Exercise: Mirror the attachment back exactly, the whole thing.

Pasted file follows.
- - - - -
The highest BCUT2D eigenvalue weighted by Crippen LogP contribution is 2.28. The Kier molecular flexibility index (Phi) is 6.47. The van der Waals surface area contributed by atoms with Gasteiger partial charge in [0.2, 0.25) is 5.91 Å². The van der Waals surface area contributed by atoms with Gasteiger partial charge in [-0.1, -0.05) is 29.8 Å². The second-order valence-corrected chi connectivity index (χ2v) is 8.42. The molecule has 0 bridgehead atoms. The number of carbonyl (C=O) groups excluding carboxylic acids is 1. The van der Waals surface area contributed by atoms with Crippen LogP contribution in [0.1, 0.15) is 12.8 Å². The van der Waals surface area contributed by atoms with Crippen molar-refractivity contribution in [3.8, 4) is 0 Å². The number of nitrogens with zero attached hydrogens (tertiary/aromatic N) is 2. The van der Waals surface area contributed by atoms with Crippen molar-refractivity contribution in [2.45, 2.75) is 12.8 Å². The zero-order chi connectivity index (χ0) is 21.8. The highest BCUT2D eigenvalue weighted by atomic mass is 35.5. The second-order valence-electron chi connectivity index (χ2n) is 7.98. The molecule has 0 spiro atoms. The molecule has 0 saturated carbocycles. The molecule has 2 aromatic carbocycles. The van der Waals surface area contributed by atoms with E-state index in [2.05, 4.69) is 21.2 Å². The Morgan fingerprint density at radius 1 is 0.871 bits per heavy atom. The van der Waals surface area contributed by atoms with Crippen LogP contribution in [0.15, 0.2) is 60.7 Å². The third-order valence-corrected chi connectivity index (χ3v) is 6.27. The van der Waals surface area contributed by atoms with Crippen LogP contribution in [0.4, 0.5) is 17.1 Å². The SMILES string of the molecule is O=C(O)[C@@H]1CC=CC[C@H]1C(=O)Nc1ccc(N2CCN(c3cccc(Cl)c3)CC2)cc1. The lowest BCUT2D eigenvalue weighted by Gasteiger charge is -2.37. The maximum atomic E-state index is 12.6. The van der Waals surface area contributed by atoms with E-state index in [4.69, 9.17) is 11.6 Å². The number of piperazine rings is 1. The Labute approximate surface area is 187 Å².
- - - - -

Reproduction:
The highest BCUT2D eigenvalue weighted by Crippen LogP contribution is 2.28. The Kier molecular flexibility index (Phi) is 6.47. The van der Waals surface area contributed by atoms with Gasteiger partial charge in [0.2, 0.25) is 5.91 Å². The van der Waals surface area contributed by atoms with Gasteiger partial charge in [-0.1, -0.05) is 29.8 Å². The second-order valence-corrected chi connectivity index (χ2v) is 8.42. The molecule has 0 bridgehead atoms. The number of carbonyl (C=O) groups excluding carboxylic acids is 1. The van der Waals surface area contributed by atoms with Crippen LogP contribution in [0.1, 0.15) is 12.8 Å². The van der Waals surface area contributed by atoms with Crippen molar-refractivity contribution in [3.8, 4) is 0 Å². The number of nitrogens with zero attached hydrogens (tertiary/aromatic N) is 2. The van der Waals surface area contributed by atoms with Crippen molar-refractivity contribution in [2.45, 2.75) is 12.8 Å². The zero-order chi connectivity index (χ0) is 21.8. The highest BCUT2D eigenvalue weighted by atomic mass is 35.5. The second-order valence-electron chi connectivity index (χ2n) is 7.98. The molecule has 0 spiro atoms. The molecule has 0 saturated carbocycles. The molecule has 2 aromatic carbocycles. The van der Waals surface area contributed by atoms with E-state index in [2.05, 4.69) is 21.2 Å². The Morgan fingerprint density at radius 1 is 0.871 bits per heavy atom. The van der Waals surface area contributed by atoms with Crippen LogP contribution in [0.15, 0.2) is 60.7 Å². The third-order valence-corrected chi connectivity index (χ3v) is 6.27. The van der Waals surface area contributed by atoms with Crippen LogP contribution in [0.4, 0.5) is 17.1 Å². The SMILES string of the molecule is O=C(O)[C@@H]1CC=CC[C@H]1C(=O)Nc1ccc(N2CCN(c3cccc(Cl)c3)CC2)cc1. The lowest BCUT2D eigenvalue weighted by Gasteiger charge is -2.37. The maximum atomic E-state index is 12.6. The van der Waals surface area contributed by atoms with E-state index in [4.69, 9.17) is 11.6 Å². The number of piperazine rings is 1. The Labute approximate surface area is 187 Å².